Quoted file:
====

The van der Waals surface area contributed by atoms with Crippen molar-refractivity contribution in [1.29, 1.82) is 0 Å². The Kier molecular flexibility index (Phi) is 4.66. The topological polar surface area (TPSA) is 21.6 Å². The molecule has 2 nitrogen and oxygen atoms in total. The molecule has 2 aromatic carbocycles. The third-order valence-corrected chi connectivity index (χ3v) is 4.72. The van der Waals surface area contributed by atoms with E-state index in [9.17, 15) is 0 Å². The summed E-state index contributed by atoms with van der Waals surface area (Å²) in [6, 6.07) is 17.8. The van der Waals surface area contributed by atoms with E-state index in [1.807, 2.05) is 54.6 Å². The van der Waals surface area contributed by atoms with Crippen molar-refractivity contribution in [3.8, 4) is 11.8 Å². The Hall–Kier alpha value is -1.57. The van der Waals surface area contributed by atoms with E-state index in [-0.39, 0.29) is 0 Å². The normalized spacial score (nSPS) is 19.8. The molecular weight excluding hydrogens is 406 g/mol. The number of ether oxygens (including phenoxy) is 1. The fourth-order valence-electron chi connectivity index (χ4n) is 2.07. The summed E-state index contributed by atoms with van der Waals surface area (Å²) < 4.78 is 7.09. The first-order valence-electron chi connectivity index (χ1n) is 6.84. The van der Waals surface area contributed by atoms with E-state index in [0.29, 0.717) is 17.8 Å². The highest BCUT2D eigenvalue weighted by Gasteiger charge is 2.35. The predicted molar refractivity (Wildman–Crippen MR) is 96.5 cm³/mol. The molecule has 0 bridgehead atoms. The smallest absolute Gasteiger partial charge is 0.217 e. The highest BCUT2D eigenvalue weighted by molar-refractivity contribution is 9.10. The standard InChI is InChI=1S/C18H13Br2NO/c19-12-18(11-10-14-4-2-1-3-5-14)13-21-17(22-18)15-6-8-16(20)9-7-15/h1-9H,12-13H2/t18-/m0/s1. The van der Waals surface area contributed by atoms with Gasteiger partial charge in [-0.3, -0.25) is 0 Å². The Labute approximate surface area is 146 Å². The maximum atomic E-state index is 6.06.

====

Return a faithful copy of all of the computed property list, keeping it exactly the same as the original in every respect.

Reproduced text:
The van der Waals surface area contributed by atoms with Crippen molar-refractivity contribution in [1.29, 1.82) is 0 Å². The Kier molecular flexibility index (Phi) is 4.66. The topological polar surface area (TPSA) is 21.6 Å². The molecule has 2 nitrogen and oxygen atoms in total. The molecule has 2 aromatic carbocycles. The third-order valence-corrected chi connectivity index (χ3v) is 4.72. The van der Waals surface area contributed by atoms with E-state index in [9.17, 15) is 0 Å². The summed E-state index contributed by atoms with van der Waals surface area (Å²) in [6, 6.07) is 17.8. The van der Waals surface area contributed by atoms with E-state index in [1.807, 2.05) is 54.6 Å². The van der Waals surface area contributed by atoms with Crippen molar-refractivity contribution in [3.8, 4) is 11.8 Å². The Hall–Kier alpha value is -1.57. The van der Waals surface area contributed by atoms with E-state index in [-0.39, 0.29) is 0 Å². The normalized spacial score (nSPS) is 19.8. The molecular weight excluding hydrogens is 406 g/mol. The number of ether oxygens (including phenoxy) is 1. The fourth-order valence-electron chi connectivity index (χ4n) is 2.07. The summed E-state index contributed by atoms with van der Waals surface area (Å²) < 4.78 is 7.09. The first-order valence-electron chi connectivity index (χ1n) is 6.84. The van der Waals surface area contributed by atoms with E-state index in [0.29, 0.717) is 17.8 Å². The highest BCUT2D eigenvalue weighted by Gasteiger charge is 2.35. The predicted molar refractivity (Wildman–Crippen MR) is 96.5 cm³/mol. The molecule has 0 bridgehead atoms. The smallest absolute Gasteiger partial charge is 0.217 e. The highest BCUT2D eigenvalue weighted by molar-refractivity contribution is 9.10. The standard InChI is InChI=1S/C18H13Br2NO/c19-12-18(11-10-14-4-2-1-3-5-14)13-21-17(22-18)15-6-8-16(20)9-7-15/h1-9H,12-13H2/t18-/m0/s1. The van der Waals surface area contributed by atoms with Gasteiger partial charge in [-0.3, -0.25) is 0 Å². The Labute approximate surface area is 146 Å². The maximum atomic E-state index is 6.06.